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dc.contributor.authorGong, Xianzheen_US
dc.contributor.authorChen, Zhiyien_US
dc.contributor.authorDeng, Yeen_US
dc.contributor.authorZhao, Duoen_US
dc.contributor.authorGao, Pingen_US
dc.contributor.authorZhang, Liangen_US
dc.contributor.authorTu, Qichaoen_US
dc.contributor.authorQu, Lingyunen_US
dc.contributor.authorZheng, Liwenen_US
dc.contributor.authorZhang, Yongen_US
dc.contributor.authorSong, Chaoen_US
dc.contributor.authorLiu, Jihuaen_US
dc.identifier.citationGong, X., Chen, Z., Deng, Y., Zhao, D., Gao, P., Zhang, L., Tu, Q., Qu, L., Zheng, L., Zhang, Y., Song, C. & Liu, J. (2022). Contrasting archaeal and bacterial community assembly processes and the importance of rare taxa along a depth gradient in shallow coastal sediments. Science of the Total Environment, 852, 158411-.
dc.description.abstractMarine microbial communities assemble along a sediment depth gradient and are responsible for processing organic matter. Composition of the microbial community along the depth is affected by various biotic and abiotic factors, e.g., the change of redox gradient, the availability of organic matter, and the interactions of different taxa. The community structure is also subjected to some random changes caused by stochastic processes of birth, death, immigration and emigration. However, the high-resolution shifts of microbial community and mechanisms of the vertical assembly processes in marine sediments remain poorly described. Archaeal and bacterial communities were analyzed based on 16S rRNA gene amplicon sequencing and metagenomes in the Bohai Sea sediment samples. The archaeal community was dominated by Thaumarchaeota with increased alpha diversity along depth. Proteobacteria was the dominant bacterial group with decreased alpha diversity as depth increased. Sampling sites and depths collectively affected the beta-diversity for both archaeal and bacterial communities. The dominant mechanism determining archaeal community assembly was determinism, which was mostly contributed by homogeneous selection, i.e., consistent selection pressures in different locations or depths. In contrast, bacterial community assembly was dominated by stochasticity. Co-occurrence networks among different taxa and key functional genes revealed a tight community with low modularity in the bottom sediment, and disproportionately more interactions among low abundant ASVs. This suggests a significant contribution to community stabilization by rare taxa, and suggests that the bottom layer, rather than surface sediments may represent a hotspot for benthic microbial interactions.en_US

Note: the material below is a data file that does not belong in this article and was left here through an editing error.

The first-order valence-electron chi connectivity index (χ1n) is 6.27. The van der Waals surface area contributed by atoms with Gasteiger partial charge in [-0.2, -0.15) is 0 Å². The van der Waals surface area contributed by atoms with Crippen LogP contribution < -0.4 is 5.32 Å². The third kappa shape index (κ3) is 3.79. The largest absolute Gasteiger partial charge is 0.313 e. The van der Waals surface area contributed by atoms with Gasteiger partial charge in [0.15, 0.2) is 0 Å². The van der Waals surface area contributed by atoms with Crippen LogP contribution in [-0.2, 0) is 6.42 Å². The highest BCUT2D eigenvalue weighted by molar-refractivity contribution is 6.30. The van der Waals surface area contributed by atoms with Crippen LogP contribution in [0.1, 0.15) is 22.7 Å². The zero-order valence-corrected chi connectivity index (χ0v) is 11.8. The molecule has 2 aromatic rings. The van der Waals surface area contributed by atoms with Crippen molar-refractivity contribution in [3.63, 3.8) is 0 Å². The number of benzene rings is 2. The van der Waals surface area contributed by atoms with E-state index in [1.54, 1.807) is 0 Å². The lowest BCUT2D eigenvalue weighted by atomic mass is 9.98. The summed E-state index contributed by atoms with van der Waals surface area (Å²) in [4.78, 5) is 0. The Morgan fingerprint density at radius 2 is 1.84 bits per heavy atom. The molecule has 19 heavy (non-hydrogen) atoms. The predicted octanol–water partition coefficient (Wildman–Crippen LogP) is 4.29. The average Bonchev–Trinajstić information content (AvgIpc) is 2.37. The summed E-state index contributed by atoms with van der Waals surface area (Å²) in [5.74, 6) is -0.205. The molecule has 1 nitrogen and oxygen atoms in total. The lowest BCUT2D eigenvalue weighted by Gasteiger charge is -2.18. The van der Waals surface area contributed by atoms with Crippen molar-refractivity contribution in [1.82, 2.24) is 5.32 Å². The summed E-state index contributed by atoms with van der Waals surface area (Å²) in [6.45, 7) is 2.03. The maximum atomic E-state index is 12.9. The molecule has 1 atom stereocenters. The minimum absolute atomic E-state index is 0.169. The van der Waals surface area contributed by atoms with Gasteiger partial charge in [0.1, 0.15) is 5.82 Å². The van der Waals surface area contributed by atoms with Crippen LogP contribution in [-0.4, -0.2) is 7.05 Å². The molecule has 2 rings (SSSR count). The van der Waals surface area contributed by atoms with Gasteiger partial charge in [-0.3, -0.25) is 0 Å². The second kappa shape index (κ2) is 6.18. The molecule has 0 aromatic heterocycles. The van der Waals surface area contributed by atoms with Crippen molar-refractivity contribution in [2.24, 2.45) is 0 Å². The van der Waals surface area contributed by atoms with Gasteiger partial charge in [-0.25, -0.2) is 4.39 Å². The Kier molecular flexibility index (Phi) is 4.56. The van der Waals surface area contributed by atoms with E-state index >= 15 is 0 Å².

dc.relation.ispartofScience of the Total Environmenten_US
dc.rights© 2022 Elsevier B.V. All rights reserved.en_US
dc.subjectSocial sciences::Geographyen_US
dc.titleContrasting archaeal and bacterial community assembly processes and the importance of rare taxa along a depth gradient in shallow coastal sedimentsen_US
dc.typeJournal Articleen
dc.contributor.researchNanyang Environment and Water Research Instituteen_US
dc.contributor.researchAdvanced Environmental Biotechnology Centre (AEBC)en_US
dc.subject.keywordsMarine Sedimenten_US
dc.subject.keywordsMicrobial Assemblyen_US
dc.description.acknowledgementThis work was supported by the National Natural Science Foundation of China (grant numbers 91951202, 42006134, and 42106153), the National Key Research and Development Program of China (grant number 2020YFA0608301), Shandong University Foundation for Future Scholar Plan, and the State Key Laboratory of Marine Geology, Tongji University (grant number MGK202009).en_US
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